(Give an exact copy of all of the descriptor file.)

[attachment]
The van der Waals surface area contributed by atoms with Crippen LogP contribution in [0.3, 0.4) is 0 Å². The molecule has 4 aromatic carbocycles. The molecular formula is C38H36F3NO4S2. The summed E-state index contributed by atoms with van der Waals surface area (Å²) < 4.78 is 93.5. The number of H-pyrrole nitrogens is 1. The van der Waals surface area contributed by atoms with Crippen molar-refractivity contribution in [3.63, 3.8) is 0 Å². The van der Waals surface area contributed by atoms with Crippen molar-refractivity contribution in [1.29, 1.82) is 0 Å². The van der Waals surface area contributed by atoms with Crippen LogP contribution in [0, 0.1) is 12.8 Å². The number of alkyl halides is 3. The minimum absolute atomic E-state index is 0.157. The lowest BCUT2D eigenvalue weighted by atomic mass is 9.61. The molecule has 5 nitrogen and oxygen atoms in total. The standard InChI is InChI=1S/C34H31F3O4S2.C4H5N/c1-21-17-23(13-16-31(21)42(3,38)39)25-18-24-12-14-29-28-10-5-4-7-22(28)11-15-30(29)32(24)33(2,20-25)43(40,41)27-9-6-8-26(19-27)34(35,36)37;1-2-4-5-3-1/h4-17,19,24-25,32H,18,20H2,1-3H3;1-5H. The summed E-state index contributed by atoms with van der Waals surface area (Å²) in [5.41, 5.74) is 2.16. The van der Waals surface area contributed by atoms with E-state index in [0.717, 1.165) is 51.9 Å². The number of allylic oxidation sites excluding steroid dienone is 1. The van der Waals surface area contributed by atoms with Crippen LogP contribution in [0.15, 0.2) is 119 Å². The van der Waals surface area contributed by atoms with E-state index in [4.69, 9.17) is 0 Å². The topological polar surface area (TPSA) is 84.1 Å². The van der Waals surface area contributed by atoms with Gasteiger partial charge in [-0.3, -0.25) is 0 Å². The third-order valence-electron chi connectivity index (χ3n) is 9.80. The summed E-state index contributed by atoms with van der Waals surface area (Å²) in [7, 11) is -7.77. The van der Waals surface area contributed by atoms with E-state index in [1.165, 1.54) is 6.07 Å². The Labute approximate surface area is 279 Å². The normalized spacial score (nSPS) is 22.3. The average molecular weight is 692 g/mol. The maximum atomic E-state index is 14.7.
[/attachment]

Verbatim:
The van der Waals surface area contributed by atoms with Crippen LogP contribution in [0.3, 0.4) is 0 Å². The molecule has 4 aromatic carbocycles. The molecular formula is C38H36F3NO4S2. The summed E-state index contributed by atoms with van der Waals surface area (Å²) < 4.78 is 93.5. The number of H-pyrrole nitrogens is 1. The van der Waals surface area contributed by atoms with Crippen molar-refractivity contribution in [3.63, 3.8) is 0 Å². The van der Waals surface area contributed by atoms with Crippen molar-refractivity contribution in [1.29, 1.82) is 0 Å². The van der Waals surface area contributed by atoms with Crippen LogP contribution in [0, 0.1) is 12.8 Å². The number of alkyl halides is 3. The minimum absolute atomic E-state index is 0.157. The lowest BCUT2D eigenvalue weighted by atomic mass is 9.61. The molecule has 5 nitrogen and oxygen atoms in total. The standard InChI is InChI=1S/C34H31F3O4S2.C4H5N/c1-21-17-23(13-16-31(21)42(3,38)39)25-18-24-12-14-29-28-10-5-4-7-22(28)11-15-30(29)32(24)33(2,20-25)43(40,41)27-9-6-8-26(19-27)34(35,36)37;1-2-4-5-3-1/h4-17,19,24-25,32H,18,20H2,1-3H3;1-5H. The summed E-state index contributed by atoms with van der Waals surface area (Å²) in [5.41, 5.74) is 2.16. The van der Waals surface area contributed by atoms with E-state index in [0.717, 1.165) is 51.9 Å². The number of allylic oxidation sites excluding steroid dienone is 1. The van der Waals surface area contributed by atoms with Crippen LogP contribution in [0.15, 0.2) is 119 Å². The van der Waals surface area contributed by atoms with E-state index in [4.69, 9.17) is 0 Å². The topological polar surface area (TPSA) is 84.1 Å². The van der Waals surface area contributed by atoms with Gasteiger partial charge in [-0.3, -0.25) is 0 Å². The third-order valence-electron chi connectivity index (χ3n) is 9.80. The summed E-state index contributed by atoms with van der Waals surface area (Å²) in [7, 11) is -7.77. The van der Waals surface area contributed by atoms with E-state index in [1.165, 1.54) is 6.07 Å². The Labute approximate surface area is 279 Å². The normalized spacial score (nSPS) is 22.3. The average molecular weight is 692 g/mol. The maximum atomic E-state index is 14.7.